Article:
Malawi had a Presidential Jet. According to MBC TV Cabinet press conference rebroadcast on Thursday, 6th March 2014, the Minister of Finance reported that Cabinet decided to sale the Jet in May 2013 and that the Jet was sold to Bonox on 29th July 2013. It has been reported that Bonox was successful bidder and they bought the Jet. However, the sale was barter trade because Government instead of receiving the payment from Bonox for the Jet, the payment was made to another company, the Paramount Group of the United Kingdom to partly settle a military equipment bill that Government
acquired from Paramount Group. The military equipment is reported to have been bought for use in peace keeping missions by Malawi Defense Force. It is reported by the Minister of Finance and collaborated by SADC Executive Director that the military equipment will be reimbursed by the United Nations. Surprisingly, Bonox that bought the Jet is connected to Paramount Group that supplied military equipment. In addition, the Malawi Defense Force had their own budget to acquire the military equipment in question. Besides, there are conflicting statements and reports among Cabinet, OPC and the Presidency about how the corresponding funds (Malawi Kwacha account) from the Malawi Defense Force Budget was used. Cabinet insists part of the funds were used to buy drugs and maize while the Presidency insist part of the money was also used to finance a farm input loan program (Filp).
On the other hand Malawi has experienced looting of public funds in what is popularly known as ‘Cash Gate’ in which about MK13 billion of hard earned tax payers money has been looted through many ways from public coffers. Consequent to this are the several arrests of suspects by law enforcement agencies. The suspects are answering various charges in courts of law.
In response to these revelations, the development partners for Malawi have withheld Budget support that they provide to Government. In response to ‘cash gate’, Government of Malawi with technical and financial assistance from the United Kingdom instituted a forensic audit process on public finances late 2013. The auditors hired to do the exercise were Baker Tilly of the United Kingdom. The forensic audit report is now out but without the ‘management report’ that details names of companies and individuals involved in the looting. This has created widespread concern among Malawians questioning the rationale of withholding names from the report. The auditors are reported to have indicated that revealing the names could lead to litigation against Government. This has led some commentators to think that the report is interim and work in progress such that until a final report is produced, then names can be released simultaneously with the action of arresting those involved. In the confusion of things the President is reported to have summoned the forensic auditors to report to Parliament and shed light on their refusal to release names of alleged culprits. The auditors refused to report to Parliament.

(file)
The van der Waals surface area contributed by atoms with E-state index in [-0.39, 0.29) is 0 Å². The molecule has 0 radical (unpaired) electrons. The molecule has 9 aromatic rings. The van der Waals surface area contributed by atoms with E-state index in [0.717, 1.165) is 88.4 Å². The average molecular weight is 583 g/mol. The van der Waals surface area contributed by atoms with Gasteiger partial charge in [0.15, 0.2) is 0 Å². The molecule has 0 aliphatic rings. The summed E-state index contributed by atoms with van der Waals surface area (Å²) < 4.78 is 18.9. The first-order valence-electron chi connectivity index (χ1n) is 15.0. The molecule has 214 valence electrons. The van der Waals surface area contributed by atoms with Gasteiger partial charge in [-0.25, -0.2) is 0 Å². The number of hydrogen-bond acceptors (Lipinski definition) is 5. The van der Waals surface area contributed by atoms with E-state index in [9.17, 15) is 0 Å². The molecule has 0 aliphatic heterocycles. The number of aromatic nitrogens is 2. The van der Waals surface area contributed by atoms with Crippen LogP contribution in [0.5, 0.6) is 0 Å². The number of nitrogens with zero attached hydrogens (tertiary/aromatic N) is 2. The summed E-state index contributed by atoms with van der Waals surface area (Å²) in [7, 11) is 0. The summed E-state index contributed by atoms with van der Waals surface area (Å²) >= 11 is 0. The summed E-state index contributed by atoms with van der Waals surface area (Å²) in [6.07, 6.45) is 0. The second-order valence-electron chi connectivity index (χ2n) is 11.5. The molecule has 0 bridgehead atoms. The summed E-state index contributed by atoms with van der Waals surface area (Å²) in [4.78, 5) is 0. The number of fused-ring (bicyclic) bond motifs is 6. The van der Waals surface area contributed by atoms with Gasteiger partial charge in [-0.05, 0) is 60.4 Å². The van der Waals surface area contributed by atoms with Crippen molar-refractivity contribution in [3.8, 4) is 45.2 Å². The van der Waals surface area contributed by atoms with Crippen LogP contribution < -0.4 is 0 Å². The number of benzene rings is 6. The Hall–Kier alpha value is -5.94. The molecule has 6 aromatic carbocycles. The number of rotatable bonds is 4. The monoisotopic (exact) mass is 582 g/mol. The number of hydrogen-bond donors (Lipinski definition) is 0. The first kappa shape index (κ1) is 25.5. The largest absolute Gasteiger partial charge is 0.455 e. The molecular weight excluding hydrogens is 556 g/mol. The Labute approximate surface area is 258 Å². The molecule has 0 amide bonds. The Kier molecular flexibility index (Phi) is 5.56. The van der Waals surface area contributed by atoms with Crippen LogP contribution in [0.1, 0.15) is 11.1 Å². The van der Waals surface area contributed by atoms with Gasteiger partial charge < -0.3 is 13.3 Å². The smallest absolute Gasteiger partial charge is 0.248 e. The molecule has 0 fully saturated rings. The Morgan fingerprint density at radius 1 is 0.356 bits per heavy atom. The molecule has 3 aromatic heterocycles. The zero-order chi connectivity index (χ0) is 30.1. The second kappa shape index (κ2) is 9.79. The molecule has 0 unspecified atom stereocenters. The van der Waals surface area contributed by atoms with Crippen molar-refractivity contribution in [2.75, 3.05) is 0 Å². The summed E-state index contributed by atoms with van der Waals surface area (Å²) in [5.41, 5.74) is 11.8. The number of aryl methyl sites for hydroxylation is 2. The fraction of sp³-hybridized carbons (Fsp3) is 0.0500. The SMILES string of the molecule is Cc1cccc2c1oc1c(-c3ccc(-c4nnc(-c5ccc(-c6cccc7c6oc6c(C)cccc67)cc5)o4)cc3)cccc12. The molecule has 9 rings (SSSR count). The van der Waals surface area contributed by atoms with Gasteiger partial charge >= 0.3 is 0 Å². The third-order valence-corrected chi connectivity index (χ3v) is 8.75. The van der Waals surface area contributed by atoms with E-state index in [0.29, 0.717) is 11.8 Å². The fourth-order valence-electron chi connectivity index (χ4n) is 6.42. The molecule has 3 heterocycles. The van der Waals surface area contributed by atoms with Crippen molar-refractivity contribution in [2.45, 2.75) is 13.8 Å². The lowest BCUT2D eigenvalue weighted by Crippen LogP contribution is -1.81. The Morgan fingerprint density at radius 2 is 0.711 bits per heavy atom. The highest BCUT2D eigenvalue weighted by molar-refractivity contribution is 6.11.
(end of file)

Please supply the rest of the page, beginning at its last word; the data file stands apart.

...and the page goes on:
PURPOSE AND METHODOLOGY OF THE STUDY
The purpose of the research was to document systemic failures and cutting of corners in the cash gate forensic audit report and sale of the Presidential Jet; opportunity cost of cash gate and its implications moving forward. This was motivated by gaps and conflicting information coming from Government and State House which smacks of something not being true or that some information was fabricated for damage control purposes but also the playing down of the impact of cash gate on lives of ordinary Malawians. The study used three methods: Desk research; focus group discussions (FGDs) with Civil Society groups and interviews with key informants. The study took place from March to April 2014.
The following are the findings from the study
- Huge ‘opportunity cost’ of the looted Mk 13 billion
The study finds that Malawians have enormously lost public services due to the cash gate. However, due to the urgency of the matter and practicalities of getting formal data from affectedGovernment Ministries and Departments, the Study could not get the actual service loss as planned by various Ministries and Departments in the 2013/14 Budget. Instead, a proxy of public services with comparable cost to MK 13 billion was used. Using the proxy, Malawians have lost either of the following alternative public services: